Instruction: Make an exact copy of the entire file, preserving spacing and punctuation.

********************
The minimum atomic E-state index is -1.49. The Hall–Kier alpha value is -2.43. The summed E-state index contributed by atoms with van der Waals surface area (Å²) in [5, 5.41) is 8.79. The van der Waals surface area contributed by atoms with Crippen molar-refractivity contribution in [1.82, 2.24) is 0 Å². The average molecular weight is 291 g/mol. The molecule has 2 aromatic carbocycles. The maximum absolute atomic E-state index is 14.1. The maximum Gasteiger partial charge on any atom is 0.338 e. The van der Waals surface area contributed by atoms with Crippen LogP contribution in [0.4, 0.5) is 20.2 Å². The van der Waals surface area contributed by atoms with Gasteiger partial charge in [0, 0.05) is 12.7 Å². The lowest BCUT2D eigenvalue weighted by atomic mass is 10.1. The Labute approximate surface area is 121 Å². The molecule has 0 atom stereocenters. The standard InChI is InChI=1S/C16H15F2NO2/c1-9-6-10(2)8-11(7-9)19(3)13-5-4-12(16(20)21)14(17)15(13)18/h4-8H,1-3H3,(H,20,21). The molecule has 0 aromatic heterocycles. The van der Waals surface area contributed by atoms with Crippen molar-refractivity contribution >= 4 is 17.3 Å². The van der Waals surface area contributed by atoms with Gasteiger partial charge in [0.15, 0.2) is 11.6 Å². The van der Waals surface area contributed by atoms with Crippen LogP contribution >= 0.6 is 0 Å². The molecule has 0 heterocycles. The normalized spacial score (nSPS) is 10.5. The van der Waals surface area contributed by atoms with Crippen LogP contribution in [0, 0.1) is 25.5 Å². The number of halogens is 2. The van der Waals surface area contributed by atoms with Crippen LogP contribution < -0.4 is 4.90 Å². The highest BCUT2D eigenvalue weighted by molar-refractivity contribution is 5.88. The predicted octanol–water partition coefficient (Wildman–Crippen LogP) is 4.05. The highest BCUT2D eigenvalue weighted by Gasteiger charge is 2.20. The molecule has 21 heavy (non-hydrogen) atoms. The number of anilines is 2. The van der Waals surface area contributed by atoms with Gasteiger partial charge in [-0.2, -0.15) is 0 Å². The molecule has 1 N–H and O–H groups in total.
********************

The minimum atomic E-state index is -1.49. The Hall–Kier alpha value is -2.43. The summed E-state index contributed by atoms with van der Waals surface area (Å²) in [5, 5.41) is 8.79. The van der Waals surface area contributed by atoms with Crippen molar-refractivity contribution in [1.82, 2.24) is 0 Å². The average molecular weight is 291 g/mol. The molecule has 2 aromatic carbocycles. The maximum absolute atomic E-state index is 14.1. The maximum Gasteiger partial charge on any atom is 0.338 e. The van der Waals surface area contributed by atoms with Crippen LogP contribution in [0.4, 0.5) is 20.2 Å². The van der Waals surface area contributed by atoms with Gasteiger partial charge in [0, 0.05) is 12.7 Å². The lowest BCUT2D eigenvalue weighted by atomic mass is 10.1. The Labute approximate surface area is 121 Å². The molecule has 0 atom stereocenters. The standard InChI is InChI=1S/C16H15F2NO2/c1-9-6-10(2)8-11(7-9)19(3)13-5-4-12(16(20)21)14(17)15(13)18/h4-8H,1-3H3,(H,20,21). The molecule has 0 aromatic heterocycles. The van der Waals surface area contributed by atoms with Crippen molar-refractivity contribution >= 4 is 17.3 Å². The van der Waals surface area contributed by atoms with Gasteiger partial charge in [0.15, 0.2) is 11.6 Å². The van der Waals surface area contributed by atoms with Crippen LogP contribution >= 0.6 is 0 Å². The molecule has 0 heterocycles. The normalized spacial score (nSPS) is 10.5. The van der Waals surface area contributed by atoms with Crippen LogP contribution in [0, 0.1) is 25.5 Å². The number of halogens is 2. The van der Waals surface area contributed by atoms with Crippen LogP contribution < -0.4 is 4.90 Å². The highest BCUT2D eigenvalue weighted by molar-refractivity contribution is 5.88. The predicted octanol–water partition coefficient (Wildman–Crippen LogP) is 4.05. The highest BCUT2D eigenvalue weighted by Gasteiger charge is 2.20. The molecule has 21 heavy (non-hydrogen) atoms. The number of anilines is 2. The van der Waals surface area contributed by atoms with Gasteiger partial charge in [-0.2, -0.15) is 0 Å². The molecule has 1 N–H and O–H groups in total.